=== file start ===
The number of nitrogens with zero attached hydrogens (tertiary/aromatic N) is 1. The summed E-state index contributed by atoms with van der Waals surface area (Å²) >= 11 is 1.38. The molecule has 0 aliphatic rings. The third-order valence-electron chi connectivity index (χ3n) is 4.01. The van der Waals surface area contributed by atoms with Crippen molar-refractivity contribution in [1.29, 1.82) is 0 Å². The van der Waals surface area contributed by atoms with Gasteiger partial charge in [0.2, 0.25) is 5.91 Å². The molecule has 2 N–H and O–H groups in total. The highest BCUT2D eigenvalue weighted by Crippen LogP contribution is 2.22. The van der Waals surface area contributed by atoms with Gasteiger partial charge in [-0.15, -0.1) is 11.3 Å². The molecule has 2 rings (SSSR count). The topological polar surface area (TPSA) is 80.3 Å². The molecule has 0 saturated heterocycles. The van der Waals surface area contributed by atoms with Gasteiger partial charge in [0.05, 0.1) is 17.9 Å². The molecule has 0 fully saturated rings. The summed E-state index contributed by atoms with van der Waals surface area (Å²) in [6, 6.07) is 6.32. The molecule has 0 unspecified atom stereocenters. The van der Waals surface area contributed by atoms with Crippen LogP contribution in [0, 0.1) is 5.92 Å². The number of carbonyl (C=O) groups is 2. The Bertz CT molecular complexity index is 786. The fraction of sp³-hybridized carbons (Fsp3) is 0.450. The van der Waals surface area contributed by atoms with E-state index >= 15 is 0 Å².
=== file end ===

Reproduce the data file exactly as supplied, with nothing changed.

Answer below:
The number of nitrogens with zero attached hydrogens (tertiary/aromatic N) is 1. The summed E-state index contributed by atoms with van der Waals surface area (Å²) >= 11 is 1.38. The molecule has 0 aliphatic rings. The third-order valence-electron chi connectivity index (χ3n) is 4.01. The van der Waals surface area contributed by atoms with Crippen molar-refractivity contribution in [1.29, 1.82) is 0 Å². The van der Waals surface area contributed by atoms with Gasteiger partial charge in [0.2, 0.25) is 5.91 Å². The molecule has 2 N–H and O–H groups in total. The highest BCUT2D eigenvalue weighted by Crippen LogP contribution is 2.22. The van der Waals surface area contributed by atoms with Gasteiger partial charge in [-0.15, -0.1) is 11.3 Å². The molecule has 2 rings (SSSR count). The topological polar surface area (TPSA) is 80.3 Å². The molecule has 0 saturated heterocycles. The van der Waals surface area contributed by atoms with Gasteiger partial charge in [0.05, 0.1) is 17.9 Å². The molecule has 0 fully saturated rings. The summed E-state index contributed by atoms with van der Waals surface area (Å²) in [6, 6.07) is 6.32. The molecule has 0 unspecified atom stereocenters. The van der Waals surface area contributed by atoms with Crippen LogP contribution in [0, 0.1) is 5.92 Å². The number of carbonyl (C=O) groups is 2. The Bertz CT molecular complexity index is 786. The fraction of sp³-hybridized carbons (Fsp3) is 0.450. The van der Waals surface area contributed by atoms with E-state index >= 15 is 0 Å².